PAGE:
7.5 µl [γ-32P]-ATP (3000 Ci/mmol, 10 mCi/ml stock)
    2. Allow phosphorylation to progress at 37 °C for 2 h.
    3. Heat-inactivate the T4 PNK by incubating at 65 °C for 20 min.
    4. Add 50 µl water to the reaction.
    5. If interested in determining yield, use the benchtop radiation counter to measure the radioactivity in the reaction at this step.
    6. Spin the reaction through a MicroSpin G-25 column (no resin pre-equilibration necessary), following the manufacturer’s instructions. This step largely removes any free [γ-32P]-ATP that may remain after the reaction.
    7. Assuming complete recovery of the RNA oligonucleotide, you should have 100 µl of eluate containing 500 nM RNA oligonucleotide, some fraction of which has a 5′-32P-phosphate. Use the benchtop radiation counter to measure the radioactivity in the eluate, and determine the efficiency of 5′-radiolabeling by comparing to the radioactivity measurement recorded before free ATP removal.

  4. Anneal ligase substrates
    1. For each DNA oligonucleotide to be 3′-radiolabeled, combine the following (33 µl total reaction volume):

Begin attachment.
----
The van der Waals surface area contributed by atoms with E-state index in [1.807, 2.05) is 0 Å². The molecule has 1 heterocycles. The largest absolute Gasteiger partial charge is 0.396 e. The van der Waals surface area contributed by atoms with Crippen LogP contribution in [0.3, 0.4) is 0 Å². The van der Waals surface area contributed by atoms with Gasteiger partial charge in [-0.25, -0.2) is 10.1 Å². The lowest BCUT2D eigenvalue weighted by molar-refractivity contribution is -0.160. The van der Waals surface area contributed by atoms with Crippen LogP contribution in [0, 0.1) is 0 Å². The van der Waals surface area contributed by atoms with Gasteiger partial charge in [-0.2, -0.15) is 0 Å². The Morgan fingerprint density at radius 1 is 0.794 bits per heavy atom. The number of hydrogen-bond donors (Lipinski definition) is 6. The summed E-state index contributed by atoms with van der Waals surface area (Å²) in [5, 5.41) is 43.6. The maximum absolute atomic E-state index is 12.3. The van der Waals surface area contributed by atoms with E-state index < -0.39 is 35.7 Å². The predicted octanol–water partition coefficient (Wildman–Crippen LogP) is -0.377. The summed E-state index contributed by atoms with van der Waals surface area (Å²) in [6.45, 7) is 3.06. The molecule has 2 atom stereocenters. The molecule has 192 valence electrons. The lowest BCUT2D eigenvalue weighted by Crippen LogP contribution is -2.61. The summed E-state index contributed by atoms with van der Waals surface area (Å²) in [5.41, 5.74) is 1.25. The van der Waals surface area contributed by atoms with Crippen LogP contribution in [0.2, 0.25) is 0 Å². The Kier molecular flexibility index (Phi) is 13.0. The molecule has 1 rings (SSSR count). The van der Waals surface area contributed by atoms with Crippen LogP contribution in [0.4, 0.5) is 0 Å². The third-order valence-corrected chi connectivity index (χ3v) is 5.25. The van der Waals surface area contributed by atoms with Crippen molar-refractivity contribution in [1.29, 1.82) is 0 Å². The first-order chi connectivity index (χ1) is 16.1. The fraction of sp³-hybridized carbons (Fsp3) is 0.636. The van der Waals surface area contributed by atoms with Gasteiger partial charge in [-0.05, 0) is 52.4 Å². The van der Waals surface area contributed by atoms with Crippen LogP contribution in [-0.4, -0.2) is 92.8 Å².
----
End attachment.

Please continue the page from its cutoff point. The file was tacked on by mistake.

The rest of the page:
6.6 µl 5x annealing buffer
      0.3 µl water
      24 µl 5′-radiolabeled phosphate shuttle RNA oligonucleotide (500 nM stock, directly from eluate in previous step)
      1 µl modified DNA oligonucleotide (10 µM stock)
      1.1 µl splint RNA oligonucleotide (10 µM stock)
    2. Place the annealing reaction on a thermocycler, and run the following temperature program (Note 8):
      1. 95 °C, 2 min.
      2. Cool to 25 °C over the course of 40 min.
      3. Hold at 25 °C.

  5. Ligate the DNA oligonucleotide to the phosphate shuttle RNA oligonucleotid
    1. To the 33-µl annealing reaction, add:
      4 µl 10x T4 RNA ligase 2 reaction buffer
      1 µl 40 mM MgCl2
      2 µl T4 RNA ligase 2 (10,000 U/ml stock)
    2. Incubate at 37 °C overnight (~16 h). If performing quality control, keep a sample from immediately after this incubation to run on a gel and determine ligation efficiency (Figure 3).